Social Security Increase for Late Start


If you wait until after your full retirement age to begin taking retirement benefits, the benefit is permanently increased.

You can choose to start receiving social security retirement benefits any month after the month you reach age 62. If you start receiving benefits before your full retirement age, the benefit will be reduced, as explained here. If you start receiving benefits the month after reaching full retirement age, you'll receive the full benefit. Yet you can receive an increased benefit by delaying the start to a later month, up to the month after you reach age 70. After that, there is no further increase for delaying the start of your social security benefit.

At one time, there was very little economic incentive to delay the start of your benefit beyond full retirement age. The increase in the benefit wasn't enough to make up for the fact that you receive fewer payments: you had to live past age 98 just to break even! (In those days the earnings test applied even after full retirement age, so people would consider delaying their benefits if they wanted to continue working after age 65.) Congress has changed the formula so that the break-even point comes much sooner, and some people might reasonably choose to delay starting their retirement benefits based on their life expectancy.

The amount of increase you get for delaying the start of your benefit now depends on the year you reach age 62. Don't let that confuse you: the year you turn 62 determines what percentage applies, but you have to forgo benefits for one or more months after reaching full retirement age (which is 65 or later, depending on when you were born) to qualify for the increased benefit.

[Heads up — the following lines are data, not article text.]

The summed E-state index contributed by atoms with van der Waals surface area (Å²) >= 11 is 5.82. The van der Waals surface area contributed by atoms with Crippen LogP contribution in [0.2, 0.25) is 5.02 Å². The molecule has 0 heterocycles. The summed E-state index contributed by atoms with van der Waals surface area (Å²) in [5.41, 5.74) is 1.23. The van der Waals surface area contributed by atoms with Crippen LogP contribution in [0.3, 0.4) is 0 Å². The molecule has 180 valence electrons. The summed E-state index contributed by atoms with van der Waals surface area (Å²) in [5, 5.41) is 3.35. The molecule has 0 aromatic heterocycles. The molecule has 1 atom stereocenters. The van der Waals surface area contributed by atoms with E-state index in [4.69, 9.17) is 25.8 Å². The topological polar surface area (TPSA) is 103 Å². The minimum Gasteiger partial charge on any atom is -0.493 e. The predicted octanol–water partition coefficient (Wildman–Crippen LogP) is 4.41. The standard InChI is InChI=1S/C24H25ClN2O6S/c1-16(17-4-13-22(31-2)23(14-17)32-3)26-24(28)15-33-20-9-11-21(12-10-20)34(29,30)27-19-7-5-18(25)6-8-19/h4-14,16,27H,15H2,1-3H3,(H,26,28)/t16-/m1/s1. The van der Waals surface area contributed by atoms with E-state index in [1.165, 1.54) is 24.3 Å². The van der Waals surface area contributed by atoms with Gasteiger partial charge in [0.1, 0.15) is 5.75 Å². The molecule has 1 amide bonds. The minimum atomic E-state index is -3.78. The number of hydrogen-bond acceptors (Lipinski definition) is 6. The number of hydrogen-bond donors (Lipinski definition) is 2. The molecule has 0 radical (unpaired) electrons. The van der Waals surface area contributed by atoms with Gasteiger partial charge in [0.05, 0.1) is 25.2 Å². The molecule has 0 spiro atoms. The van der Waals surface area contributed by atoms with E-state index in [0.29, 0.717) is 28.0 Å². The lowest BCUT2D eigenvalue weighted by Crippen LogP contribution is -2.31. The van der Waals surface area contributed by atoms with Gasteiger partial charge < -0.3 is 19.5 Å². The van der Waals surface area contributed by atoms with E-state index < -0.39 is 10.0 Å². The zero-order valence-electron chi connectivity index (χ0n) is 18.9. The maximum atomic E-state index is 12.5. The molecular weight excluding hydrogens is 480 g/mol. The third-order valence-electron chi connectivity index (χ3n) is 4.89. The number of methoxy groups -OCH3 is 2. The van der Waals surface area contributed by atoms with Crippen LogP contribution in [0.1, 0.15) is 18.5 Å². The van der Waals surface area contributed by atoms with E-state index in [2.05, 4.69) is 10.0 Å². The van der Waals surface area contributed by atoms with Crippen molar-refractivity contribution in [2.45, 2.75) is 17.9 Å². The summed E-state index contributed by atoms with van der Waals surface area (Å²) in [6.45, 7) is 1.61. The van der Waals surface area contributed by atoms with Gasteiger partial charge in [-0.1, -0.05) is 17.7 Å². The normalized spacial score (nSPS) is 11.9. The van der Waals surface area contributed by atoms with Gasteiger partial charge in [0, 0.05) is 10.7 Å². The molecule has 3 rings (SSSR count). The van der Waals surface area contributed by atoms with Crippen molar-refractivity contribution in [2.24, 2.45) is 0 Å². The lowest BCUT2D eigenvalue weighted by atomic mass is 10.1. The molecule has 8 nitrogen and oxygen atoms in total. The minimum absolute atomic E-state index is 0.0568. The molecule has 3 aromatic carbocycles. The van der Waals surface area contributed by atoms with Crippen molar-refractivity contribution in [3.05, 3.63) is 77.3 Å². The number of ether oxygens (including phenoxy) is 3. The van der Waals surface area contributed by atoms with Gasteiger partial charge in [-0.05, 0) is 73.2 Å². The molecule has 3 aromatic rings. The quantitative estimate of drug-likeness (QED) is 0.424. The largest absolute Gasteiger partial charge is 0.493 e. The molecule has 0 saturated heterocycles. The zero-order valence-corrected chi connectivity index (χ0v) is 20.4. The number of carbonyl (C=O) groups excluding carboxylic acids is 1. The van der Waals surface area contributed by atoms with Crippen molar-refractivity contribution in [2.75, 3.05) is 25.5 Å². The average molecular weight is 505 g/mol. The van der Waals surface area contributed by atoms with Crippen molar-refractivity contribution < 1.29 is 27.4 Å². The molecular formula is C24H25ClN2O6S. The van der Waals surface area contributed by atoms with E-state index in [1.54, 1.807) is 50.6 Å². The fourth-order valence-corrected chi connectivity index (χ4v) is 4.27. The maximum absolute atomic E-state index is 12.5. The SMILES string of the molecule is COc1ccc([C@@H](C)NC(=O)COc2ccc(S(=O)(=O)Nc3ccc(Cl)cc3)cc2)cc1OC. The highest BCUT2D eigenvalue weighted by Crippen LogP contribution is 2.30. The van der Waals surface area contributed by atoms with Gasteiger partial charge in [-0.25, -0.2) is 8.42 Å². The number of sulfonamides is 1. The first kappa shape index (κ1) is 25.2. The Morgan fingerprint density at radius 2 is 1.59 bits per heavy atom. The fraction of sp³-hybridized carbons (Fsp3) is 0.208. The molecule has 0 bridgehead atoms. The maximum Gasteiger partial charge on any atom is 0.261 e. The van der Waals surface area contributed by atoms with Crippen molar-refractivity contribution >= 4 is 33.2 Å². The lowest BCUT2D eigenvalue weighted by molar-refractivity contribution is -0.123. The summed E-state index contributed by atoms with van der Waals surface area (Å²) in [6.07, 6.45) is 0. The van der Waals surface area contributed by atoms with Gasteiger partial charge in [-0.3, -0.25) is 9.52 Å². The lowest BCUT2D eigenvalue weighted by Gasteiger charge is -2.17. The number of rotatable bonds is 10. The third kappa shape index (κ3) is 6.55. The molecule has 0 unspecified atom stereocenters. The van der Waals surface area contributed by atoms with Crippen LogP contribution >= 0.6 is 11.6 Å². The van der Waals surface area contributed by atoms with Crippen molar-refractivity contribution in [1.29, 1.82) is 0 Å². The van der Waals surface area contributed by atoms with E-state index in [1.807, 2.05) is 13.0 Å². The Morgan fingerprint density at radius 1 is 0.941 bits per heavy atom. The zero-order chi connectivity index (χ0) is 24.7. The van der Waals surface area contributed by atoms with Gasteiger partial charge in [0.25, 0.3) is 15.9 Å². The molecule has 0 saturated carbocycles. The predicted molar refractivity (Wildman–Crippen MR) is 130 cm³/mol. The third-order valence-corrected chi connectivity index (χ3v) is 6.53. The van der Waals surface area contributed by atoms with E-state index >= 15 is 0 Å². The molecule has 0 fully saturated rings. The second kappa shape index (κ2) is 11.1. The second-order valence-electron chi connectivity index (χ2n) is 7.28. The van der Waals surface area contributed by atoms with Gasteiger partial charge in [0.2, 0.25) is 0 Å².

Late Retirement Increase
Age 62 in Increase per month Break-even
1995 - 1996 11/24 of 1% 218
1997 - 1998 1/2 of 1% 200
1999 - 2000 13/24 of 1% 185
2001 - 2002 7/12 of 1% 171
2003 - 2004 5/8 of 1% 160
2005 or later 2/3 of 1% 150


The break-even point is the number of months after the start of your benefit when the total of all your delayed payments will be equal to the total you would have received if you started your payments at full retirement age.

Example: You reached age 62 in 2002 and decided to delay the start of your benefits by 4 months. Your monthly benefit is increased by 2.33% (4 times 7/12 of 1%). If you live long enough to receive 171 benefit payments (a little over 14 years), you'll have received the same total amount as if you started your payments at full retirement age. If you live beyond that age, your total benefits will be greater than if you started to receive payments at your full retirement age.

Note that the break-even point for people born after 1942 is only 12½ years after the date benefits start, which is considerably shorter than average life expectancy at full retirement age. As a result, the average person in that age group will receive a greater total benefit if he or she delays the start of benefits for a period of time after reaching full retirement age.